For the second time this month, a child detention center has turned away elected lawmakers attempting to see how undocumented children were being treated inside.
Florida Sen. Bill Nelson and Rep. Debbie Wasserman Schultz, both Democrats, were turned away from the Homestead Temporary Shelter for Unaccompanied Children in Homestead, FL, on Tuesday. An employee of the facility, which is maintained by the Department of Health and Human Services and houses nearly 1,200 children, insisted they needed “two weeks notice” in order to allow them inside.
However, in video posted by Nelson, Wasserman Schultz can be heard explaining that she’d been told she and Nelson would be allowed inside.
It is unclear exactly who is being housed inside Homestead—migrant children who arrived in the United States alone, or those torn from their families as a result of the Trump administration’s new policy to separate undocumented children from their parents upon entry. Speaking with the Miami Herald, an HHS official declined to clarify who was being detained at the facility.
At a press conference following their attempted visit, Nelson placed the blame for the rejection squarely on HHS officials:
The company running [Homestead], which is a contractor, was happy to receive us. So I thought, back in Washington, in the secretary’s office, that they had thought better of what he had told me earlier. And what he told me earlier was that you had to have two weeks notice, you had to fill out the forms. I said ‘Mr Secretary, that is just bull-hockey. You know that is not true. I have a responsibility as oversight of your agency. We appropriate the monies that run your agency. In that capacity, we want to know that you’re doing your job right. And, at the same time, we have concern for the welfare and the caring of these children. And we want to see it.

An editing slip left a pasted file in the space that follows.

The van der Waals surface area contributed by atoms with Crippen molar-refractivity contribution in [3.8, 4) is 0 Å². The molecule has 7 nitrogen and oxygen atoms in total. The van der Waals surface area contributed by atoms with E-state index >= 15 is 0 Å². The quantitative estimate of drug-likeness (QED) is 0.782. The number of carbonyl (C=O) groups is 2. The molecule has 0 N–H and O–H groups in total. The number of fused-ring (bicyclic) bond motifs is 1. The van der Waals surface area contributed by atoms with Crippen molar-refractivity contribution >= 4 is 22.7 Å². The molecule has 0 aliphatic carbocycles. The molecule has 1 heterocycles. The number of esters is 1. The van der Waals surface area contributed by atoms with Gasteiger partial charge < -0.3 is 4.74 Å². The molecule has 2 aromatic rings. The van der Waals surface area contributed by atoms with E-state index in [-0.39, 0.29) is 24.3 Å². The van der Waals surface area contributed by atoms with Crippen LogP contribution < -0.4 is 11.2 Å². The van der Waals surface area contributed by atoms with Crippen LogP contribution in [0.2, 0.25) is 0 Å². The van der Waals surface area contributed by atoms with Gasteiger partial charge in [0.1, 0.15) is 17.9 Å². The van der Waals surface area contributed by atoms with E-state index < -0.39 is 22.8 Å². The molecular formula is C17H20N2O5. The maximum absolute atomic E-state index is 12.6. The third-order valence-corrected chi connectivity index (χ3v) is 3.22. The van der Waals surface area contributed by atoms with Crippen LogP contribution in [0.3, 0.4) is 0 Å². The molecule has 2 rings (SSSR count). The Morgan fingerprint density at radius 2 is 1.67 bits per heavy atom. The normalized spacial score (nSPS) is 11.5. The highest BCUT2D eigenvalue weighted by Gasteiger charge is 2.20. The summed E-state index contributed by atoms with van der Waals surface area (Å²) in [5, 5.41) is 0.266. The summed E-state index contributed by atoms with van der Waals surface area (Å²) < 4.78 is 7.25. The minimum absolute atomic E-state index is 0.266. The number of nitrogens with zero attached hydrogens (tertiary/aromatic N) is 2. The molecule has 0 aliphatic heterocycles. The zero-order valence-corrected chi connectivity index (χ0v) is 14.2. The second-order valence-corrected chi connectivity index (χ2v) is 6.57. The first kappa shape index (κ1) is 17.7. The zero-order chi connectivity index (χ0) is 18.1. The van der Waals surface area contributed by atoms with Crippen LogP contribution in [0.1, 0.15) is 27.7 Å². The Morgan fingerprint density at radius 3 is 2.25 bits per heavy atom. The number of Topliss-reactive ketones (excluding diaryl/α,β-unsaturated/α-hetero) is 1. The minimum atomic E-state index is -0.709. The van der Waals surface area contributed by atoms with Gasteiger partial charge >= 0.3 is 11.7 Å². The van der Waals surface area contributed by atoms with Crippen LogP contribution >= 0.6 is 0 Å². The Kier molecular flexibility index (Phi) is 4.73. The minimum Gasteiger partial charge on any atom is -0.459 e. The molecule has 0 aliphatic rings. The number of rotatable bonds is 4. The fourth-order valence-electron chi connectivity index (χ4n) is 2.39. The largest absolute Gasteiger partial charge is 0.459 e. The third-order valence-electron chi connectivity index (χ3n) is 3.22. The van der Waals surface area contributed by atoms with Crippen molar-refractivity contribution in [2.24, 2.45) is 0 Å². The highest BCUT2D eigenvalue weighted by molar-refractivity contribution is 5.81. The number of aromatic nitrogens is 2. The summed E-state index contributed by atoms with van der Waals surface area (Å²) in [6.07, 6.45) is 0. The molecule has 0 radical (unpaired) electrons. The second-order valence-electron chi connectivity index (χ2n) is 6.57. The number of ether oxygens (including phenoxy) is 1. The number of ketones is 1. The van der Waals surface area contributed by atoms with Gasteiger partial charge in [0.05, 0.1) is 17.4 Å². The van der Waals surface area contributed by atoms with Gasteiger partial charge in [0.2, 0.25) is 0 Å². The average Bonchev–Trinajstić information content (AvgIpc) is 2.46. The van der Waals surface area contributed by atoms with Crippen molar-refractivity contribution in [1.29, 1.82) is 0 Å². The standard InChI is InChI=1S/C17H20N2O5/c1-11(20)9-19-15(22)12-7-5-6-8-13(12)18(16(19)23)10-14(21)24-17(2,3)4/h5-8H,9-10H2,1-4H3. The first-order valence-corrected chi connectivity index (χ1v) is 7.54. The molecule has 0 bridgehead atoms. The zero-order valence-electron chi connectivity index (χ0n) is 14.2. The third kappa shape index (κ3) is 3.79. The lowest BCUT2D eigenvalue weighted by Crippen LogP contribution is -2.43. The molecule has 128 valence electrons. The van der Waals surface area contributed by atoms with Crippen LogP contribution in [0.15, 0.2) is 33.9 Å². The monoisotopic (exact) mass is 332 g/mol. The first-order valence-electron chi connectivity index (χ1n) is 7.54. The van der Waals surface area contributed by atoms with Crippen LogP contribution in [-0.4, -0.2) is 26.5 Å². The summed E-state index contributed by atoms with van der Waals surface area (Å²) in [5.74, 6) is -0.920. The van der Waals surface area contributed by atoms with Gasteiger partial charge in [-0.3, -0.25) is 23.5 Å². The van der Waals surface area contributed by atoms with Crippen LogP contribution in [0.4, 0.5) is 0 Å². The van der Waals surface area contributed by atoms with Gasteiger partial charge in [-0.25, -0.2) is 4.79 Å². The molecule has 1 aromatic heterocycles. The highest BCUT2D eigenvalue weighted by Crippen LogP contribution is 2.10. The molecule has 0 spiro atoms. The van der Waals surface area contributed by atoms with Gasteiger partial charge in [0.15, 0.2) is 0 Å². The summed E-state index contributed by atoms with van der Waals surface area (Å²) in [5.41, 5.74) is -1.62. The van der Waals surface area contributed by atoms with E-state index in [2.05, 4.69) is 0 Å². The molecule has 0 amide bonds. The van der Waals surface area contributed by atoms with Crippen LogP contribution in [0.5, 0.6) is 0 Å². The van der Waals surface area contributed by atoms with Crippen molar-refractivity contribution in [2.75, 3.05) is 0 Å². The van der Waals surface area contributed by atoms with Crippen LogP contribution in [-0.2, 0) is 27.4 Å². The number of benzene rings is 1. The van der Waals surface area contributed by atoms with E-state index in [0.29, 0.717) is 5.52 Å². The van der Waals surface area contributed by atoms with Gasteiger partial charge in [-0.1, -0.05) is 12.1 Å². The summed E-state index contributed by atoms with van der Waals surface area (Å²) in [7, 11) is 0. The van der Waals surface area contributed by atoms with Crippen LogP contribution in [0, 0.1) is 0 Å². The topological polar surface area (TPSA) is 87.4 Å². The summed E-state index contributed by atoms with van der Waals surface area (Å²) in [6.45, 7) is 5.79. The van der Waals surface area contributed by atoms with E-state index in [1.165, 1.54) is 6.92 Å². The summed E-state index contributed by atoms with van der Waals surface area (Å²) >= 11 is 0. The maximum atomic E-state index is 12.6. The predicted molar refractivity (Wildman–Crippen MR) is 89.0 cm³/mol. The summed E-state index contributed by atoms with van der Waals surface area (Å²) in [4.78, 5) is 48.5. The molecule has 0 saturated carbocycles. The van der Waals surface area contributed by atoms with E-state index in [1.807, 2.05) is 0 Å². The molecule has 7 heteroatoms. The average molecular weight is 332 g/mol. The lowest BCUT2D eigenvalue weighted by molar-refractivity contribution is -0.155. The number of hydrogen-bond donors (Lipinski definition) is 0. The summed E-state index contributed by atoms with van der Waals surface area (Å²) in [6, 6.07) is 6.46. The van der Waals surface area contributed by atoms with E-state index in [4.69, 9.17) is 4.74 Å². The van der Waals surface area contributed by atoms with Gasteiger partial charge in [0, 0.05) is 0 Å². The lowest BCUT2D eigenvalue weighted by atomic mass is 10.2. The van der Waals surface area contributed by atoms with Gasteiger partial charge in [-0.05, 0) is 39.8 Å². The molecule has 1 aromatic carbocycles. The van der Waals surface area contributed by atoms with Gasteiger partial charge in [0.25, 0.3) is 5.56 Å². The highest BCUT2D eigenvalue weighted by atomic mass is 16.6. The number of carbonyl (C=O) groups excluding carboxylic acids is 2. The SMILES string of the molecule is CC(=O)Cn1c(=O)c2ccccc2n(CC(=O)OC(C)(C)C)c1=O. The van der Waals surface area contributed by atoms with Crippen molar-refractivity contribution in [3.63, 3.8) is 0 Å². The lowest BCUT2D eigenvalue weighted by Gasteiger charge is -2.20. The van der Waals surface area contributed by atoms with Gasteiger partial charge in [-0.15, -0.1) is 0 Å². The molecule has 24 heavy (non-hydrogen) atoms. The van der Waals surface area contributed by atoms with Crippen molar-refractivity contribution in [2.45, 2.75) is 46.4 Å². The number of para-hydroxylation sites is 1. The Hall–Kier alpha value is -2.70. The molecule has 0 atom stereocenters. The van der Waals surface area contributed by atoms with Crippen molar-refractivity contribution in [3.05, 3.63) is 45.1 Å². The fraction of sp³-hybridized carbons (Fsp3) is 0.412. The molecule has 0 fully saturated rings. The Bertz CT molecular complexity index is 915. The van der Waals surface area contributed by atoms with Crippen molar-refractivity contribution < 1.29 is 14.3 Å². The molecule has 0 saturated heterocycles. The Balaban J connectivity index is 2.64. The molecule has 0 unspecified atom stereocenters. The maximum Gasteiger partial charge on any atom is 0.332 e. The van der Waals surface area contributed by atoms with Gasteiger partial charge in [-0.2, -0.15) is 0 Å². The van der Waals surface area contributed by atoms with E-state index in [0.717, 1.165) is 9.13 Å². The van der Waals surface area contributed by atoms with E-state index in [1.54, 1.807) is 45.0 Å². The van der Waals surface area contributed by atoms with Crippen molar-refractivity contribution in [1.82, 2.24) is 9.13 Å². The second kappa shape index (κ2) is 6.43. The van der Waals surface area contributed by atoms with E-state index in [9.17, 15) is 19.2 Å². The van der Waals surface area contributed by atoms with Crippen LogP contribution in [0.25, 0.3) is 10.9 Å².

I have reached out to HHS for clarification as to why the politicians were turned away from Homestead, and will update this story with their response.
Nelson and Wasserman Schultz’s attempt to enter Homestead came less than two weeks after Oregon Senator Jeff Merkley attempted to enter the Casa Padre detention center in Brownsville, TX. There, police were called on the senator, and he was eventually turned away. Since then, the facility—run by the private nonprofit contractor Southwest Key Programs—has allowed a small group of tightly controlled journalists to visit the center.